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Dr Roger Henderson
Reviewed by Dr Roger HendersonReviewed on 13.10.2023 | 3 minutes read

Maskne is a new phenomenon coined in the COVID-19 pandemic to describe the acne experienced around the nose, upper lip and chin area in a response to regularly wearing a mask. Mask-provoked acne is new to the general public, anyway, but has long been experienced by medical and construction workers.

The causes of these pimples, or whiteheads, are two-fold: the first is the physical barrier they provide, which causes pores to become blocked with the dead skin cells we shed all the time, so-called acne mechanica. A bacteria associated with acne, called P. Acnes, causes inflammation in blocked pores and sebaceous (oil-forming) glands, and in addition to the physical friction, masks also provide a warm, moist environment for P. Acnes to grow and multiply, thus further inflaming the spots, and even causing deep spots, called cysts.

Doctor’s advice

Healthwords pharmacists' top tips

It is important to clean the skin, removing any sweat build-up in the pores of the skin. If your skin type is naturally dry, then using a moisturiser to act as a barrier to prevent friction and irritation.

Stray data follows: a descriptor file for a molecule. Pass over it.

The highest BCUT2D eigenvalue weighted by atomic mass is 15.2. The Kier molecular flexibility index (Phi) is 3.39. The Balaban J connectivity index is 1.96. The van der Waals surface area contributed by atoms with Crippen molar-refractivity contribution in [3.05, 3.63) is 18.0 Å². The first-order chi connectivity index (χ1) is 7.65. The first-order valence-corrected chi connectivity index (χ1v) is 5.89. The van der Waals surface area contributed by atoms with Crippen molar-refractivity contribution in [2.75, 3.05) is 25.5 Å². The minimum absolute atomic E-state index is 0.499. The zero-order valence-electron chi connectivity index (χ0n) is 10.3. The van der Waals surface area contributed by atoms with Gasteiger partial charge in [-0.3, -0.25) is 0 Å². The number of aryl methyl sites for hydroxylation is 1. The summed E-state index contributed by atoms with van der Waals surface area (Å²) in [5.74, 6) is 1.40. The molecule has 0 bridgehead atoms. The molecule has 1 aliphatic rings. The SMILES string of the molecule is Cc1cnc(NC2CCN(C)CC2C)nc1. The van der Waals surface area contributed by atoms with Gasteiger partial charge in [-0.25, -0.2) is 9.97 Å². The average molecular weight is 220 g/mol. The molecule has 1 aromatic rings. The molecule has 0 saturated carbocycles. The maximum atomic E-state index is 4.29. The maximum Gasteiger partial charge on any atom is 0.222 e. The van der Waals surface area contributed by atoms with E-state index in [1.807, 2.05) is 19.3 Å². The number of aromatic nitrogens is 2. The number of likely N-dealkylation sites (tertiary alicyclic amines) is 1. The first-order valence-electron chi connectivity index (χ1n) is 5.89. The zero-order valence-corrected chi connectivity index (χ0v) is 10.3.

If your skin type is naturally quite oily, then using a face swipe regularly may help to remove excess moisture and sweat build up and make wearing a face mask for prolonged periods a bit more comfortable.

Am I fit for work?

Yes, you are fit for work if you are suffering from maskne.

Further explanation of treatments

Appearance is important to all of us, and skin problems can have a huge effect on our self-esteem and confidence. If you feel your acne is causing you substantial distress and over the counter remedies have not got on top of it, book a routine appointment to discuss with your doctor. They will ask about your acne and examine you, and may suggest prescription medications.

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Dr Roger Henderson
Reviewed by Dr Roger Henderson
Reviewed on 13.10.2023
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